Why not upgrade qualifications of voters?-A A +A
Monday, March 24, 2014
ISN'T it awkward, a listener asked Frankahay Ta! yesterday, that while a police applicant has to be a college degree holder, there is no minimum educational qualification required of candidates for public office?
I didn’t know that the bar for entry to the police force has been raised; my father only got as far as Grade VI and he was our town police chief. I thought that the current academic requirement of a policeman is a high school diploma.
But the listener has a point: if a policeman has to meet a certain standard in education, shouldn’t, say, the mayor, who, under the law, has supervision over him, at least have the same level of education?
It’s the same point raised by a Sun.Star Cebu reader, Tony Padua, in a letter sent to this corner last Sunday. Tony wrote with a good amount of sarcasm: “Some baseline awareness, such as a two-year city college degree in what is not good governance would
be a good start.”
I explained to the listener that the disparity in the basic educational requirement between the mayor and the policeman may have something to do with the process of selecting them or, more accurately, who selects them. A police applicant is screened by a panel of presumably not more than ten men and if he passes, is appointed by a single person.
The public official, on the other hand, is chosen by the people, or at least those who, under the Constitution are qualified to vote. What higher authority can there be than the voice of the people?
But the “voters cannot be relied upon to know who is qualified to lead after they gain entrance to city hall,” Padua argues. Our experience, alas, supports that view.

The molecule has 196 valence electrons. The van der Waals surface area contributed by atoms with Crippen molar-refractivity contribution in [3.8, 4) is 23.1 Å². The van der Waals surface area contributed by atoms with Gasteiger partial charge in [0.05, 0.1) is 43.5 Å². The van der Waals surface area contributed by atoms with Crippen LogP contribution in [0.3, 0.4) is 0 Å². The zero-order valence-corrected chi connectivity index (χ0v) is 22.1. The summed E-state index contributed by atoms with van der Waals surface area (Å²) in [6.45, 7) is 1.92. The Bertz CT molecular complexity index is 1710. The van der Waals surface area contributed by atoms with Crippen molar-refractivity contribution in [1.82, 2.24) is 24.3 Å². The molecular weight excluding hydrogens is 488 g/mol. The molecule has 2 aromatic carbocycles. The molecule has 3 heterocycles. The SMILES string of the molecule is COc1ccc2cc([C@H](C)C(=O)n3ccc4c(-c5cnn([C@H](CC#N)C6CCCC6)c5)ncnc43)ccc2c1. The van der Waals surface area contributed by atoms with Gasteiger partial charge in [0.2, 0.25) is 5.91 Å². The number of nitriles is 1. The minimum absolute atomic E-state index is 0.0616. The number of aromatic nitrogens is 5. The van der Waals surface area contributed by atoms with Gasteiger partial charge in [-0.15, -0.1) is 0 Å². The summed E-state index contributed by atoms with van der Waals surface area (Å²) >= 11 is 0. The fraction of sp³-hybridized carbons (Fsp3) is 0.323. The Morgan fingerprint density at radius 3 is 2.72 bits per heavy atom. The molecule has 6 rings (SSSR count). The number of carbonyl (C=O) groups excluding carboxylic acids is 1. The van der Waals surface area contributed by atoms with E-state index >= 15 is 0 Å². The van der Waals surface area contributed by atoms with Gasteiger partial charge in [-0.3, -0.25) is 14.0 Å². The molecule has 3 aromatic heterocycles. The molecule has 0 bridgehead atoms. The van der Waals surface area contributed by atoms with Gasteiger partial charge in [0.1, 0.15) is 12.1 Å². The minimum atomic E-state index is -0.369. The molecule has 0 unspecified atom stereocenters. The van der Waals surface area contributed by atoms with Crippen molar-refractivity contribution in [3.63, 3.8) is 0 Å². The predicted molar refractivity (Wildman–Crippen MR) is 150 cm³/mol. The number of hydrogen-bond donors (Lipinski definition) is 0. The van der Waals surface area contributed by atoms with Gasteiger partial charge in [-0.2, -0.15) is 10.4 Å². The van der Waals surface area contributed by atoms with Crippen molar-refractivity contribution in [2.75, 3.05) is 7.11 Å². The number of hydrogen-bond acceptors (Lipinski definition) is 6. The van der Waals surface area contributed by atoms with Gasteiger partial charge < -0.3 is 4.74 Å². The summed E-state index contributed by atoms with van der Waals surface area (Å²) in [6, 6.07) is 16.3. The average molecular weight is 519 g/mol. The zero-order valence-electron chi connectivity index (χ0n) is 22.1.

Perhaps, the problem is rooted in the Constitution. Article V says the right of suffrage is available to all Filipino citizens, who are not otherwise disqualified by law, who have lived in the Philippines for at least one year and in the place where they want to vote for at least six months before the election. The Constitution is very clear that no “literacy, property, or other substantive requirement shall be imposed on the right of suffrage.”
There was a time when one has to be able to read and write, among others, in order to be qualified to vote. That requirement has been removed because the framers of the current Constitution wanted to democratize the electoral base.
The democratization is a failed experiment, if you look at the quality of officials that we have been electing. No wonder, Sen. Miriam Defensor Santiago chose the students as her audience when she called on the voters to let out their anger against crooked politicians.
I wished that the good senator had included among her objects of rage the politicians who are inept and who know nothing about governance because in a way they also steal the people’s trust.
Santiago’s call for rage will most certainly find fertile ground in the hearts of the students but I seriously doubt whether it would resonate among those who are not similarly equipped with basic education, the same people who have voted into office the corrupt and the incompetent.
In the light of all these, shouldn’t the approach be to upgrade the qualifications – and quality – of the voters? Instead of providing that a senator or a congressman should be a college graduate, shouldn’t we require that a voter should at least have completed elementary education?
Those who think that the proposal is elitist should be told that elementary education is not only offered free in public schools, there are certain programs that allow one to earn an elementary school diploma without having to attend classes regularly.
But even if it is elitist, if it is the only way we can create a more discerning and engaged electorate, it is still worth trying.
Published in the Sun.Star Cebu newspaper on March 25, 2014.